Ethics and that Wavy Line
I recently sat on a panel where the subject was “Ethics in Parking.” Many of us woke up quite early after a late night in Las Vegas, where we were celebrating 20 years of PIE with our good and gifted friend, John Van Horn. We woke up to participate in a roundtable breakfast discussion on ethical boundaries in our parking world.
The gathering sparked my memory of an event that happened many years ago in my previous employment. I thought you might enjoy the true story. Of course, as always, the names are changed to protect the guilty.
I used to sell commercial air conditioning equipment as a Sales Engineer for Trane Air Conditioning for 24 years before co-founding the business that spawned ECO Parking Lights (those names have not been changed). Don’t think little furnaces and stuff like that. I was selling huge, expensive and technical products to major manufacturers and other large commercial users.
One of my clients used the company’s large “chillers” to make chilled water to cool their processes and their facilities. These were very expensive, and to sell them was a home run. Because of their value, my client chose to bid these over the Internet, through something called a reverse auction.
In a reverse auction, it’s exactly as it sounds: You start the bidding high and drop your price as you see fit. A typical auction drew four invited pre-qualified bidders. Each bidder would log in at a defined time to be welcomed by this company and asked to begin with an initial bid. The bids might take place over the time period of 30 minutes.
As a bidder, you would get to see the lowest current bid, but not who the bidder was. Whoever submitted the lowest price at the closing of the bid would be the ultimate successful bidder and get to provide the equipment.
I hated this process. Our product was superior to our competitors and, in my opinion, was a value added product that made winning an online auction rare. After a specific bid event one day, I had had enough of this unethical bidding practice.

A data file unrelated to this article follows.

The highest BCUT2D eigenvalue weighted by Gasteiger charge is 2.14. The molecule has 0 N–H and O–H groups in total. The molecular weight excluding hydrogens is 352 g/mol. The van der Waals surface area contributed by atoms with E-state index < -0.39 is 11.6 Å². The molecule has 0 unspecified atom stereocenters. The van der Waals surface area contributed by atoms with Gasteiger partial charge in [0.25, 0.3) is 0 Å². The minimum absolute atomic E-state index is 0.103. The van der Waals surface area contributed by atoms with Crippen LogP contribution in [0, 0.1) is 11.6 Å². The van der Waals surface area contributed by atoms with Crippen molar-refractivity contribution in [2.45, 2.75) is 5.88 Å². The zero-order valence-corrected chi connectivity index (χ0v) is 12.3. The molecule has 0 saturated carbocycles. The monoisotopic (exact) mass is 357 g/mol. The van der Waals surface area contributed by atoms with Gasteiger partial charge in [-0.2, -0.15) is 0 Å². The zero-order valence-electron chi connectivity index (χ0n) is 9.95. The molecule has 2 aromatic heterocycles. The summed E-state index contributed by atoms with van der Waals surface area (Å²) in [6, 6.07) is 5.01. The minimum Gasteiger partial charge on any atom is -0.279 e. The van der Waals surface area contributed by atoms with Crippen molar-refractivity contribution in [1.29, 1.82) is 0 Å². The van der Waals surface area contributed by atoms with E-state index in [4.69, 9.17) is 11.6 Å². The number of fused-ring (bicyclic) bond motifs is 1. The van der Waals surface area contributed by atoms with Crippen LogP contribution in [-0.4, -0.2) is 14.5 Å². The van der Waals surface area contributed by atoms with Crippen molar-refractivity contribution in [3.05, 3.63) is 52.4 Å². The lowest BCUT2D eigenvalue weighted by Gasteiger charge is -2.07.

I sent an email to the head purchasing agent and everyone else I could think of indicating how unethical their bid practices were, and that if it were such a great way for us to sell our products, why couldn’t I purchase their products in a like manner?
The email landed on deaf ears ... or so I thought.
A couple of weeks after sending the email, while sitting by the pool on a Florida vacation, I received a call on my cell from the purchasing agent’s personal assistant. She said, “Mr. Pinyot, would you be available for a meeting with Mr. Buyer next Wednesday at 2 PM at our corporate offices?” I quickly responded, “Yes, it would be my pleasure.”
Wednesday came and I ventured in to see Mr. Buyer. Clearing security, Mr. Buyer greeted me and escorted me to a reserved conference room. As we walked the halls, we chitchatted about people we both knew who worked there. He was delightful.
The instant we entered the room, Mr. Buyer slammed the door shut and opened up a tirade that was profoundly shocking. The other gentleman (who was already in the room waiting for us) never identified himself – must have been HR and there only to make sure that Mr. Buyer didn’t shoot me or something.
Suffice it to say, Mr. Buyer was furious. After calming down just enough for me to understand that his main language was, in fact, English and contained words in excess of four letters, he said, “What did you expect to gain from sending your email?”
Already knowing that I would never be able to sell him even a newspaper or a McDouble ever again, I said, “I got what I wanted.” He said, “I don’t understand, what did you want?” I said, “I’ve been trying to get you to meet with me for quite some time, and I could never get you to agree to meet. As you can see, I accomplished my goal.
“Now, I have a face-to-face opportunity to explain why your business practices are unethical.” I added: “To respond to me as you have only confirms my opinions and validates that I am correct.”
He stood their speechless. He was completely shut down. I added, “I purchase your products, and I’ve never required your company to reverse auction your products in a bidding war to get my business.”
I finished by saying, “I know that this meeting will never help me to get your business because it is outside your character to allow me to win work with you after this. Perhaps this meeting will lead you and the company to change your bidding practices and put a much needed end to this pathetic process.”
After we completed the meeting, he escorted me back to the entrance – in a trance. Mr. Buyer never bid another project through reverse auction again (and never purchased another chiller from me).
Jeff Pinyot is President, ECO Parking Lights/ECO Lighting Solutions. To comment, contact him at
firstname.lastname@example.org or (317) 501-2892.